President Trump and son-in-law Jared Kushner in a meeting this week with Italian officials in Rome. (Mandel Ngan/Agence France-Presse via Getty Images)

 

A few weeks after Inauguration Day, White House policy adviser Stephen Miller declared on national television that “the powers of the president to protect our country are very substantial and will not be questioned.”

Three months later, it is increasingly clear that the powers of the president to stop leaks are rather unsubstantial and will be questioned almost daily.

The Washington Post reported Friday — based on information from U.S. officials briefed on intelligence reports — that President Trump’s senior adviser and son-in-law, Jared Kushner, discussed setting up a secret communications channel between Trump’s transition team and the Kremlin using Russian facilities in Washington when he met in December with Sergey Kislyak, the Russian ambassador to the United States.

The revelation caps a remarkable two-week stretch of leaks to the press. Let’s recap:

  • On May 15, The Post reported that Trump divulged classified information about a terrorist plot to Kislyak and Russian Foreign Minister Sergei Lavrov during a meeting in the Oval Office five days earlier.
  • On May 16, the New York Times and other news outlets reported that the intelligence Trump revealed to the Russians came from Israel.
  • On May 16, the Times reported that Trump in February asked James B. Comey, the FBI’s director at the time, to drop an investigation centered on former national security adviser Michael Flynn.
  • On May 17, The Post reported that House Majority Leader Kevin McCarthy told fellow Republicans last year that he thinks Russian President Vladimir Putin pays Trump.
  • On May 19, The Post reported that a federal law enforcement probe of ties between Trump’s team and Russia had reached a current senior White House adviser.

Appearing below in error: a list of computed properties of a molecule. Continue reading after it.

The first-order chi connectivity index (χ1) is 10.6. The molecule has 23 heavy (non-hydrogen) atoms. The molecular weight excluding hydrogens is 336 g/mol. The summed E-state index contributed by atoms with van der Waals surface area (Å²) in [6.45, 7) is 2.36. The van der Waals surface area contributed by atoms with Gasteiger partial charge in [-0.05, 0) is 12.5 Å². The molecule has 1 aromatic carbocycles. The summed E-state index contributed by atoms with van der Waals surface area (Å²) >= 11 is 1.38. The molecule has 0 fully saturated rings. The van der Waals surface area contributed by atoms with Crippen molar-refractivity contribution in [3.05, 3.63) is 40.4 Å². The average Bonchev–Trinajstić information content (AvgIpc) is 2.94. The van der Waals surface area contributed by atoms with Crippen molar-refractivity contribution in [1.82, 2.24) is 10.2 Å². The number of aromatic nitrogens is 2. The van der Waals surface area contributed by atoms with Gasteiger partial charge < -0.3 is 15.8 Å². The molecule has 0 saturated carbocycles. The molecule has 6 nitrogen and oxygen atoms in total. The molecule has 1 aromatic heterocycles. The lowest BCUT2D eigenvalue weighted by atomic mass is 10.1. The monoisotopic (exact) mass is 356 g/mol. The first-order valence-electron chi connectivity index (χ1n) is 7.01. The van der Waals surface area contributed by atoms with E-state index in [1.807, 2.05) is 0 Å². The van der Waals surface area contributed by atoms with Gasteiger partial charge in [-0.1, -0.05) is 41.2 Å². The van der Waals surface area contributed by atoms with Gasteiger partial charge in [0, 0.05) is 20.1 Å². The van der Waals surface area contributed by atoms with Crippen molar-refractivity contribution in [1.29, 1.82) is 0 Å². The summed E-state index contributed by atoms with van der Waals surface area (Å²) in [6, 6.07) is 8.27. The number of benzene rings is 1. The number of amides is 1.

• On May 19, the Times reported that Trump said during his meeting with Kislyak and Lavrov that he “faced great pressure because of Russia” before firing Comey. “That’s taken off,” Trump reportedly said.
  • On May 22, The Post reported that Trump asked the director of national intelligence, Daniel Coats, and the director of the National Security Agency, Adm. Michael S. Rogers, to publicly deny the existence of any evidence of collusion between the Trump campaign and Russia during the 2016 election.
  • On May 24, the Times reported that Russian officials schemed last summer to influence Trump through Flynn and campaign chairman Paul Manafort.
  • On May 25, The Post and NBC News identified Kushner as the senior White House adviser under scrutiny by federal investigators.

“Leak” might not be the right word. Perhaps “gusher” is more descriptive.

Trump has railed against unauthorized disclosures to the press since he took office, but the issue came to a head Thursday on a matter unrelated to Russia. After the name of the suspected Manchester concert bomber leaked to U.S. news outlets, along with crime scene photos, Britain briefly suspended intelligence sharing on the case.

Trump tasked the Justice Department with rooting out the source of the leaks, and Britain resumed intelligence sharing after receiving what police there described as “fresh assurances.” Yet the strength of such assurances seems dubious. The leaks just keep coming.

I feel compelled, at this moment, to credit Politico’s Jack Shafer with nailing a pre-inauguration prediction. Arguing that Trump’s animosity toward the media might actually produce better journalism, Shafer wrote the following on Jan. 16:

As Trump shuts down White House access to reporters, they will infest the departments and agencies around town that the president has peeved. The intelligence establishment, which Trump has deprecated over the issue of Russian hacking, owes him no favors and less respect. It will be in their institutional interest to leak damaging material on Trump.

That is exactly how things have played out. And Trump seems powerless to stop it.